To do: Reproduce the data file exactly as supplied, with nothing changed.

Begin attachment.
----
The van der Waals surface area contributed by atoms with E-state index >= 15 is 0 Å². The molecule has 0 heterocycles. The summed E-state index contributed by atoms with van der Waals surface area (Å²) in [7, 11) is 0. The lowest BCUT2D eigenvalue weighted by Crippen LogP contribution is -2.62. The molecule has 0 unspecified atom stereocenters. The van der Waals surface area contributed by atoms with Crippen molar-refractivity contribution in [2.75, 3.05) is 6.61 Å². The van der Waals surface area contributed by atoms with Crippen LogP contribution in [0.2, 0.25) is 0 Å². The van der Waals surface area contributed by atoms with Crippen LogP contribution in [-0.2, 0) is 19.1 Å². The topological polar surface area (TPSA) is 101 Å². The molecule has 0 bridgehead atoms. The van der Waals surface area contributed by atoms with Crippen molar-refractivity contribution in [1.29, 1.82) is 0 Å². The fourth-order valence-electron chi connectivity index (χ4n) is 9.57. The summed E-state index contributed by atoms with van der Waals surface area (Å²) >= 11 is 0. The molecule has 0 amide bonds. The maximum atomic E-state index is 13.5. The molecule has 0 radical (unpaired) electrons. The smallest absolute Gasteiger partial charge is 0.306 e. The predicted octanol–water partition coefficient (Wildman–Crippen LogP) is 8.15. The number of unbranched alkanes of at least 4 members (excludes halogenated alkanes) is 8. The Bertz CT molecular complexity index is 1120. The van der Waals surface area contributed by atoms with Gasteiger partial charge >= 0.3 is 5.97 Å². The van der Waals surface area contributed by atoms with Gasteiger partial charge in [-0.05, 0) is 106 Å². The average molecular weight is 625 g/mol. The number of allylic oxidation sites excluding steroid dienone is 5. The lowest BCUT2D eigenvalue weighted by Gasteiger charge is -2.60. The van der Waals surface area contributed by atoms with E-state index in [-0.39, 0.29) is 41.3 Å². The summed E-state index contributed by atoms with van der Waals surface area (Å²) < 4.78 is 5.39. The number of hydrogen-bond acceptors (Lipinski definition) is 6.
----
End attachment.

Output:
The van der Waals surface area contributed by atoms with E-state index >= 15 is 0 Å². The molecule has 0 heterocycles. The summed E-state index contributed by atoms with van der Waals surface area (Å²) in [7, 11) is 0. The lowest BCUT2D eigenvalue weighted by Crippen LogP contribution is -2.62. The molecule has 0 unspecified atom stereocenters. The van der Waals surface area contributed by atoms with Crippen molar-refractivity contribution in [2.75, 3.05) is 6.61 Å². The van der Waals surface area contributed by atoms with Crippen LogP contribution in [0.2, 0.25) is 0 Å². The van der Waals surface area contributed by atoms with Crippen LogP contribution in [-0.2, 0) is 19.1 Å². The topological polar surface area (TPSA) is 101 Å². The molecule has 0 bridgehead atoms. The van der Waals surface area contributed by atoms with Crippen molar-refractivity contribution in [1.29, 1.82) is 0 Å². The fourth-order valence-electron chi connectivity index (χ4n) is 9.57. The summed E-state index contributed by atoms with van der Waals surface area (Å²) >= 11 is 0. The molecule has 0 amide bonds. The maximum atomic E-state index is 13.5. The molecule has 0 radical (unpaired) electrons. The smallest absolute Gasteiger partial charge is 0.306 e. The predicted octanol–water partition coefficient (Wildman–Crippen LogP) is 8.15. The number of unbranched alkanes of at least 4 members (excludes halogenated alkanes) is 8. The Bertz CT molecular complexity index is 1120. The van der Waals surface area contributed by atoms with Gasteiger partial charge >= 0.3 is 5.97 Å². The van der Waals surface area contributed by atoms with Gasteiger partial charge in [-0.05, 0) is 106 Å². The average molecular weight is 625 g/mol. The number of allylic oxidation sites excluding steroid dienone is 5. The lowest BCUT2D eigenvalue weighted by Gasteiger charge is -2.60. The van der Waals surface area contributed by atoms with E-state index in [-0.39, 0.29) is 41.3 Å². The summed E-state index contributed by atoms with van der Waals surface area (Å²) < 4.78 is 5.39. The number of hydrogen-bond acceptors (Lipinski definition) is 6.